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Friday, October 23, 2009

On that BNP Question Time experience

For all my arguments that the BBC had no choice but to engage with the BNP and that in a democracy we need to debate with and expose fascists, I could not help but feel uneasy watching last night's Question Time.

The first part of the programme was everything I expected it to be, with some very experienced politicians and the awesome Bonnie Greer dismantling the BNP leader, his views and his policies. In many ways that was always going to be a one off as was demonstrated when the panel got onto wider issues. It was then that the odious Griffin came across as just another politician, albeit a fairly incoherent and shallow member of the political class.

The fact that demonstrations took place outside the studios was a sign of a healthy democracy, but the extent that some took their protest to was not and played into the BNP's hands. Peter Hain and others argue that we should not provide a platform for fascists but in my view their premise is based on an under-estimation of the intelligence of the electorate.

Yes, there were some who may have sided with Griffin because he was being 'picked on' but most people would have listened to the arguments and understood why the BNP have no credible policies on any of the major issues facing our country today. They would also have seen how Griffin's views are based on a flawed analysis of British history and a poor understanding even of his own ancestry.

Of most interest was the view, ably articulated by Chris Huhne that the majority of people who vote for the BNP are not racists but voters who have real issues with the way that the system has treated them, their family and/or their friends. In these cases their dissatisfaction is reinforced by the misinformation put about by the BNP, which was very effectively answered last night.

As Chris Huhne said, where parties like the Liberal Democrats campaign on these issues and address people's concerns directly, as they have done in Burnley then the BNP can be rolled back and defeated. I agree with him. The real problem in tackling the BNP is that there are not enough Liberal Democrats around the country to do the job properly.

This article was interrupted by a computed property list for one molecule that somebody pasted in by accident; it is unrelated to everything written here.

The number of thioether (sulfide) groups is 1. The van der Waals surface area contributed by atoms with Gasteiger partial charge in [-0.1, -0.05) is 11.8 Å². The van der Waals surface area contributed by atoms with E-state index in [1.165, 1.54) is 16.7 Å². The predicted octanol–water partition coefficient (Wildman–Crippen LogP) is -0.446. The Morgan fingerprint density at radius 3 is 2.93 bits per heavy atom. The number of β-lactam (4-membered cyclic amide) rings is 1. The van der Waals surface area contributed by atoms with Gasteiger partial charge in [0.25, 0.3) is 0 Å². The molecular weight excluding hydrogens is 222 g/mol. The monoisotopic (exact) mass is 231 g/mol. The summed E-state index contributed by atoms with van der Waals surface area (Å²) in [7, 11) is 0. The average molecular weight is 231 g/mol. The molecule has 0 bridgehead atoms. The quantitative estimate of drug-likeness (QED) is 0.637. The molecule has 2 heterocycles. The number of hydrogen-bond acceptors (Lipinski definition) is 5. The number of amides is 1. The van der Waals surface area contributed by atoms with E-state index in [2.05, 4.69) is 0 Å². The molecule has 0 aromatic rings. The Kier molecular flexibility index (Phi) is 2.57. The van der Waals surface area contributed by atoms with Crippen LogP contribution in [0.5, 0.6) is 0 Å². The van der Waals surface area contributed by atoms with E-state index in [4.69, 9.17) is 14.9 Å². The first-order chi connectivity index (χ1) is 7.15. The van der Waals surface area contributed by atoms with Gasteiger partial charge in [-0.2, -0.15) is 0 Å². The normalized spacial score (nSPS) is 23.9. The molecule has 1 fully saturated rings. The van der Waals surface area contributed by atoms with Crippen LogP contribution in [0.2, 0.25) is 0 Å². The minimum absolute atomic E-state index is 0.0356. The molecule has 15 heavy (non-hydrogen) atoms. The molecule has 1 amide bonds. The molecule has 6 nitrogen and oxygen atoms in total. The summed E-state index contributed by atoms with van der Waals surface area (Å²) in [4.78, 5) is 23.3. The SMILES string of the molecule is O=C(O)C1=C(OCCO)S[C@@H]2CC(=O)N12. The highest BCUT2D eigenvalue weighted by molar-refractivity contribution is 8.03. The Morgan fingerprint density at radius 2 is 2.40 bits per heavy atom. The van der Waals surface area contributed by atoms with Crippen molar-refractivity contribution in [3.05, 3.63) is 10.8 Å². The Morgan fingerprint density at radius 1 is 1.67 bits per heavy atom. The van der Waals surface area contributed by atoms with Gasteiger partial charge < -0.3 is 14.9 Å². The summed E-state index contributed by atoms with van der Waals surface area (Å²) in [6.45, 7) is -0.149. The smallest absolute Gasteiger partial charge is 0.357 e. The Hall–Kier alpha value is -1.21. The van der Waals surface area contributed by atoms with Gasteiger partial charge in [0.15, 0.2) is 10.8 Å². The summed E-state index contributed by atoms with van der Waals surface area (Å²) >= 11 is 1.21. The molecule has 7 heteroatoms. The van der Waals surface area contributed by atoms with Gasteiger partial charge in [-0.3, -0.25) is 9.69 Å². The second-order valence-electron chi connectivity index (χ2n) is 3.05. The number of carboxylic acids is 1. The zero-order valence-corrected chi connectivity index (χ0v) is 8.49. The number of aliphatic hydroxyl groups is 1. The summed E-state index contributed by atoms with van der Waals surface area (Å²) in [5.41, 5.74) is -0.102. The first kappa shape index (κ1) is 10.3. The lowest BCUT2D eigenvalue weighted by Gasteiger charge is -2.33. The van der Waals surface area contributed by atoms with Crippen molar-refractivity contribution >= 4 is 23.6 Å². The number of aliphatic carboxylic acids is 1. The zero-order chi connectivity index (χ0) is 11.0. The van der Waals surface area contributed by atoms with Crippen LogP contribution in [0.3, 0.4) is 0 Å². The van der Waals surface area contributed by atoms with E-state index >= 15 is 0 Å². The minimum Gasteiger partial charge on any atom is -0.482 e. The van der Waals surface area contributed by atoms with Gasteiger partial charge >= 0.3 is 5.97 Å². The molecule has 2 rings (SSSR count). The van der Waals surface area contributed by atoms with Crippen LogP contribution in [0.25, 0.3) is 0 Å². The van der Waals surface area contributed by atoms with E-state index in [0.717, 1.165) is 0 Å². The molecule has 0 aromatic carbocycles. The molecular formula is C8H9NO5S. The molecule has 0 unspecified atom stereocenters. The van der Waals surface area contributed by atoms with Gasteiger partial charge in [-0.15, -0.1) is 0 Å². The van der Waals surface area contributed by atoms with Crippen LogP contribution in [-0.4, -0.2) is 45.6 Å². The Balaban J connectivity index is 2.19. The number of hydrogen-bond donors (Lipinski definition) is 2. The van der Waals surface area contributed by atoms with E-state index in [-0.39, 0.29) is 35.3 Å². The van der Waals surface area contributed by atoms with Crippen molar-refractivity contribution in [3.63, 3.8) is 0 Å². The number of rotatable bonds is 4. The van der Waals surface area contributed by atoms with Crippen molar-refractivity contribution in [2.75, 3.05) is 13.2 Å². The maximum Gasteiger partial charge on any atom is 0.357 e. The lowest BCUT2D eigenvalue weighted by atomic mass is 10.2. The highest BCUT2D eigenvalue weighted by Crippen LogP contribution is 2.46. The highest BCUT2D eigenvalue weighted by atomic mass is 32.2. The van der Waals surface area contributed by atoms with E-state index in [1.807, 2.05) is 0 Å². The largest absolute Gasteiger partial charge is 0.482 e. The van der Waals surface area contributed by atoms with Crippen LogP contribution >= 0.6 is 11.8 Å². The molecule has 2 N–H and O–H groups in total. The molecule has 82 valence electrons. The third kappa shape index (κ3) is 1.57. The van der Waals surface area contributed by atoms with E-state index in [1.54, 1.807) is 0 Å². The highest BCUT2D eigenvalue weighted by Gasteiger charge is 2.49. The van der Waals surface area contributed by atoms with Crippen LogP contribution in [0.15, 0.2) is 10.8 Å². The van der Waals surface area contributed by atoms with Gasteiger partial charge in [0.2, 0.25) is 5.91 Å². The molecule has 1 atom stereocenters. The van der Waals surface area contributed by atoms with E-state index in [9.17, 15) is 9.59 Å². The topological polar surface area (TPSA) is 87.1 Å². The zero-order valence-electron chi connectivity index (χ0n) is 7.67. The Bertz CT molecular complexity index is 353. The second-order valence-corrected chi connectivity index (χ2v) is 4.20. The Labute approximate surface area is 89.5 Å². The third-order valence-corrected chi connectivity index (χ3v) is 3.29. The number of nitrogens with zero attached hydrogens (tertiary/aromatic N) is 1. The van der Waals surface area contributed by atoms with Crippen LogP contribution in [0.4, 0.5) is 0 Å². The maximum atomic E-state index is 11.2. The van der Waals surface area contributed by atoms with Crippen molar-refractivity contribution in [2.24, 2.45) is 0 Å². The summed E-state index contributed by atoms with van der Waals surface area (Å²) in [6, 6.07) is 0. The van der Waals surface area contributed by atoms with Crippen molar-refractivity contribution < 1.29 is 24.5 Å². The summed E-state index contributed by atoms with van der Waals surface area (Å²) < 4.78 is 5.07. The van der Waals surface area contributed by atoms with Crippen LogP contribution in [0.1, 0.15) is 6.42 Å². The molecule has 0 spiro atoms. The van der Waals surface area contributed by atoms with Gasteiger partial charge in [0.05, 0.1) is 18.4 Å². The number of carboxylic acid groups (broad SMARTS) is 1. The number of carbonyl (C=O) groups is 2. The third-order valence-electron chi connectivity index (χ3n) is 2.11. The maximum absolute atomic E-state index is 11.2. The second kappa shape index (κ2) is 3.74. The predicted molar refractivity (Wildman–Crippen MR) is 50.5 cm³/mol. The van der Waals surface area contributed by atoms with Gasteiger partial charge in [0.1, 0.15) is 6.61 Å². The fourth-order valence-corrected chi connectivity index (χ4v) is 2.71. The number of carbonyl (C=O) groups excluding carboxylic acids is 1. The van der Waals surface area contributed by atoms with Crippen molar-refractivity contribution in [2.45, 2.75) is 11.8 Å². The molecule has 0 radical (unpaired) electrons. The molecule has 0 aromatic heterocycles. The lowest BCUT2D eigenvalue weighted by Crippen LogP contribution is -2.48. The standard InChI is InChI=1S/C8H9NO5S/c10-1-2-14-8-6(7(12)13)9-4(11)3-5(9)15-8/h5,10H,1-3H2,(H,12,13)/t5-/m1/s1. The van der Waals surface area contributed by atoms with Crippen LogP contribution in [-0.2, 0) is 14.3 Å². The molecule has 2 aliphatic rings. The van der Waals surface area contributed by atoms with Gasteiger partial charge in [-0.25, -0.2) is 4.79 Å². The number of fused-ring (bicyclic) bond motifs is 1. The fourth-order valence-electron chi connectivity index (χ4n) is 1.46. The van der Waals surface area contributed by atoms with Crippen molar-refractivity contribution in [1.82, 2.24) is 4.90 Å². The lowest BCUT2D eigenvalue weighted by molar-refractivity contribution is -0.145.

sorry, but no. Those protests outside the studio were not "a healthy sign of democracy". I bet none of those people protesting voted in the Euros (to keep the BNP out), and then they kick off and show their "votes" via riot, smokebombs and raised fist salutes. Makes you wonder who the fascists are, the ones in the studio, or the ones outside.

Democracy means casting your vote. They.. we.... should do well to remember that at the next elections.
You will note that I qualified my remarks by saying that the extent to which they took their protest was not healthy. Democracy is more than voting at elections. It is about the ability to protest and debate as well, but within the law!
Note that I have corrected a passage relating to Peter Hain's views whereby I inadvertently left out the word 'not' thus misrepresenting him.
Griffin had been asking to go on TV he got his chance, democracy is the right to protest something new labour do not like much.

I think people vote for the BNP because they are to some degree racist, they believe all the woes and problems are caused by immigration blacks Asians, when in fact it's caused by bad controls and this country putting all it's chickens into the financial sector.
Its not what we think,its what the wider public got out of it and the way it was handled may well have given him a platform for even more support.
It needed to be a normal programme format.in the end it was a Nick Griffin special
I agree with VM, it was a nick griffin special. At times Griffin was incoherent, inconsistent and attempting to make temporary allies to assuage the onslaught he received. I thought Baroness Warsi was excellent and Jack Straw rather weathered.
Protesting is a healthy sign of democracy within the law.
It is unfortunate that there are people with the same views as Griffin. They should not be allowed to be in politics.
I think that is a matter for the voters to decide.
so you condone that type of protest then?

OK, when Hain and his cronies come to the Senedd to tell us we can't have a referendum, then it's ok for a couple of hundred of us to block the streets and attack his car, lay seige to the senedd and attack police, and several of us to storm the building in an effort to stop him? That's ok with you? Just checking... you said it was a healthy sign of democracy...
No I said peaceful protest is a healthy sign of democracy. I also explicitly said that the level of protest outside the BBC studios went too far and was not healthy. This is now the third time I have said it in this post. You would have thought you might read what I write before misrepresenting me.
"I think that is a matter for the voters to decide."
to quote president Hindenburg ...
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